Karice Mitchell, Artist — Vancouver
Karice Mitchell is a photo-based installation artist whose practice uses found imagery and digital manipulation to engage with issues relating to the representation of the Black female body in pornography and popular culture. Her work seeks to re-contextualize pre-existing images to reimagine possibilities for Black womanhood and sexuality detached from the white gaze and patriarchy. She received her BFA at York University in 2019 and completed her MFA at the University of Waterloo. She was recently hired by the University of British Columbia as a full-time lecturer in the faculty of Art History, Visual Art & Theory. Her billboard project take care is on display at Hamilton Artists Inc. until May 22, 2022.
1. Early Black erotica
Black pornographic magazines have become integral to the creation of my photo-based work. Not only am I obsessed with their aesthetic, but now that I’ve spent so much time with them, they’ve taken on a whole new meaning in my artistic practice and I’ve developed a whole new appreciation for them. Black erotica played a pivotal role in allowing Black female sexuality to have a space to be represented, which was needed at the time of their production and, I think, still needed now. Despite being produced and printed years ago, they hold such value in allowing me to imagine empowering possibilities of existence and sexual liberation.
It’s just such a seductive material. I love its glossiness and slickness. Over the past two years I’ve been hoarding so much of it. I love the aesthetic quality it gives to my work and it’s a material I definitely want to keep exploring.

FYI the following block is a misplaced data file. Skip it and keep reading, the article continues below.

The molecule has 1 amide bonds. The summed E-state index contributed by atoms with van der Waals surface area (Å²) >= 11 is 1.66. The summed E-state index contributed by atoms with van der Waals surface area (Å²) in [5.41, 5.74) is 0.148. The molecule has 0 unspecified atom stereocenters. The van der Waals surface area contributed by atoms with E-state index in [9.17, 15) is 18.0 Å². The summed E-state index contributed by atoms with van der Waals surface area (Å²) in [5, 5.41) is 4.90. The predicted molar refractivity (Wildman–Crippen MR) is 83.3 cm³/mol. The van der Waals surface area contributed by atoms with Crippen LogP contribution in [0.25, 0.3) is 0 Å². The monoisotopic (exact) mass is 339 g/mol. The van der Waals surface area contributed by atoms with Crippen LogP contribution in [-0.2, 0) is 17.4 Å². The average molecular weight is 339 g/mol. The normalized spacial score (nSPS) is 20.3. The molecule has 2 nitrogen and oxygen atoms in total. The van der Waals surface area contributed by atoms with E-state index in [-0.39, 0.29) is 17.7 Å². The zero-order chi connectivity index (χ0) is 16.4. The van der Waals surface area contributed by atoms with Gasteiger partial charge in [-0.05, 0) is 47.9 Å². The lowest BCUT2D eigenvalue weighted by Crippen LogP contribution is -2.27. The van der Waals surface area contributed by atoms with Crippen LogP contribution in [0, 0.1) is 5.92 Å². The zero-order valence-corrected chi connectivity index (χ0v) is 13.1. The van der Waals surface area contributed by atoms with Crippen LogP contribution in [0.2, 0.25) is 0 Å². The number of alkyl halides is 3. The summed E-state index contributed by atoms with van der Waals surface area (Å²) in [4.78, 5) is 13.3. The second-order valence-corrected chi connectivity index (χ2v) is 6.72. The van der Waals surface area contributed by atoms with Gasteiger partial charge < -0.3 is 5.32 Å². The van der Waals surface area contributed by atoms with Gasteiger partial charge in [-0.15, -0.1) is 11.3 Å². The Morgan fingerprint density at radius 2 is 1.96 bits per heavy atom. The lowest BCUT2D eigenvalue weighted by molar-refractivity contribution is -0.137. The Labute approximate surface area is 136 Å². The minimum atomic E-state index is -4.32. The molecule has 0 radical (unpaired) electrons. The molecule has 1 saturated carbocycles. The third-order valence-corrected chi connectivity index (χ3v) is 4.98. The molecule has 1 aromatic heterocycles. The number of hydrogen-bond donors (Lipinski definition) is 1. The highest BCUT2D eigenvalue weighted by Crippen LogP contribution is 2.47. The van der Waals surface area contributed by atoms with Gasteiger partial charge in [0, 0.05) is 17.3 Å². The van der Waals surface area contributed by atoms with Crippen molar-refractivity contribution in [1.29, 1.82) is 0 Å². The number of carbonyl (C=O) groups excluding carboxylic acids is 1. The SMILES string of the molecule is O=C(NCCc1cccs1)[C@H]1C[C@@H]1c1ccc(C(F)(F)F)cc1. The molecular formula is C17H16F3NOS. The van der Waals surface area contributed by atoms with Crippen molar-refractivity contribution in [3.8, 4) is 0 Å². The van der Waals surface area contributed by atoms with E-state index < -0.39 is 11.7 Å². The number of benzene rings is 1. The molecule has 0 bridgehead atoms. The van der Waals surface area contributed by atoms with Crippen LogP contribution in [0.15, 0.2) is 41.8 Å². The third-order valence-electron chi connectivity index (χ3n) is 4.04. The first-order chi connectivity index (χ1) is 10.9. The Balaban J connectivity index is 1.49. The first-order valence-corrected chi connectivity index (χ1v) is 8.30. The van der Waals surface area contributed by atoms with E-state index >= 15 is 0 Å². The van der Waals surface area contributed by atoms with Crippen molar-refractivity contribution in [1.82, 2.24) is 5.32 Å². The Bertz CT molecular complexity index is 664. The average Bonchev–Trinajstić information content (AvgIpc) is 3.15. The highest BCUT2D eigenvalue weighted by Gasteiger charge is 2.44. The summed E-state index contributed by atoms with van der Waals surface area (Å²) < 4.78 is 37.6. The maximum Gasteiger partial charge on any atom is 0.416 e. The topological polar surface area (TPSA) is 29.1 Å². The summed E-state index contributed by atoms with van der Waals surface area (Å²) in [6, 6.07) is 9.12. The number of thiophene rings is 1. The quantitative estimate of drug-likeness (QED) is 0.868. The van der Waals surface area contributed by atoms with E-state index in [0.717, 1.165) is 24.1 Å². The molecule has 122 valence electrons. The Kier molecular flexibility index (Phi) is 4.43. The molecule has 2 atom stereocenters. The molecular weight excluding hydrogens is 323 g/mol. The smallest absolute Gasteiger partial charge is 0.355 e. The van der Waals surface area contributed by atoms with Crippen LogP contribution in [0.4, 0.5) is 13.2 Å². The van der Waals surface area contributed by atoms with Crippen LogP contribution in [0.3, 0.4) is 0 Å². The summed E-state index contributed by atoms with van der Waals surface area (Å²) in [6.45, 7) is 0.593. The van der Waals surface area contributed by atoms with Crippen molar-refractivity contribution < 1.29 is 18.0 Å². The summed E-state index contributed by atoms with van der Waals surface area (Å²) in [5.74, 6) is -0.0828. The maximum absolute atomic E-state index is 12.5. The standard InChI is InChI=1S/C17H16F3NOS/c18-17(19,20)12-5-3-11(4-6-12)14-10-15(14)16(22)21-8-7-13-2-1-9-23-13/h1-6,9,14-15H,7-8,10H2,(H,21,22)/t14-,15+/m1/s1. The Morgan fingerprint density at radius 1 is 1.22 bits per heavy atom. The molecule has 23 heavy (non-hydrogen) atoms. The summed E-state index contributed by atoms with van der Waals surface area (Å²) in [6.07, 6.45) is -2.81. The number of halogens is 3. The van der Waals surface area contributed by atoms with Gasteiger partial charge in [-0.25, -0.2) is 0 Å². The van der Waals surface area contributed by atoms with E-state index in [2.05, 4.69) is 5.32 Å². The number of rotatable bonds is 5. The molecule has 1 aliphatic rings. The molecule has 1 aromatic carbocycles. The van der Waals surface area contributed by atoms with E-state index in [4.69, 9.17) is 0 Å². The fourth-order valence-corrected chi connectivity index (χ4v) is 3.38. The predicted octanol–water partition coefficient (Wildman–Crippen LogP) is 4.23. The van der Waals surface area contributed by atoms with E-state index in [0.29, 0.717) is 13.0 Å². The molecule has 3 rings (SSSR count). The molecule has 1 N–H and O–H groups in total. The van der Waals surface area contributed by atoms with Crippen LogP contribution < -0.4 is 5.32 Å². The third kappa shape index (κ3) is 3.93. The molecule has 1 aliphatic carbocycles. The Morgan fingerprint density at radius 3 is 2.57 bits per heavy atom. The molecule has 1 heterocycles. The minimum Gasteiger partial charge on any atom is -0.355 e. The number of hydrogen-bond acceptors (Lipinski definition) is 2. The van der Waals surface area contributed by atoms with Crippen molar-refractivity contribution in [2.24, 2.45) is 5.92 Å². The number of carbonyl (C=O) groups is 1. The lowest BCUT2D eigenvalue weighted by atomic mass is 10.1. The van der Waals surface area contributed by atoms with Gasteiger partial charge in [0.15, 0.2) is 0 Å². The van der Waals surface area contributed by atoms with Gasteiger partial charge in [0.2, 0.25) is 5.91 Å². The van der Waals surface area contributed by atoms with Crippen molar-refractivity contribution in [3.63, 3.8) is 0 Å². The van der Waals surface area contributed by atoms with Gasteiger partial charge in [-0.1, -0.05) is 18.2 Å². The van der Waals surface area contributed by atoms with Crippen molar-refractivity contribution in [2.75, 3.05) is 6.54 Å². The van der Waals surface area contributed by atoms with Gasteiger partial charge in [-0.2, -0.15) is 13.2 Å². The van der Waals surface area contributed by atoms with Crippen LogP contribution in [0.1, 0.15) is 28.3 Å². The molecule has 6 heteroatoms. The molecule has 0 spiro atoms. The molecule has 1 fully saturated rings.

I know the idea of self-care often gets a bad wrap and even gets constructed as being cringey. However, I think it’s really important for everyone given our current global state — and especially Black folks — to allow ourselves the space to take care of our wellbeing. The idea of self-care was my main motivation for my billboard project at Hamilton Artists Inc. It’s all about subverting the historical narrative that Black women have to be strong at all times and can’t show a shred of vulnerability. Seeing women like Naomi Osaka and Simone Biles being candid and open about their mental states and the need to take breaks is so brave and commendable. I think we should normalize it a lot more.
4. Going to the beach
This summer I made a point of it to go to the beach as much as possible. I love the feeling of the heat from the sun on my skin and the sand on my feet. I could probably lay out on the beach for hours.
5. Watching live sets on YouTube
There’s nothing I miss more than seeing live music, so to get a taste of what that once felt like, whenever I’m working or feel like dancing by myself, I throw on a live set on YouTube. It’s truly re-energizing. Some honourable mentions are Kaytranada’s set at the Pitchfork festival in 2018 and Beyonce’s Homecoming (obviously).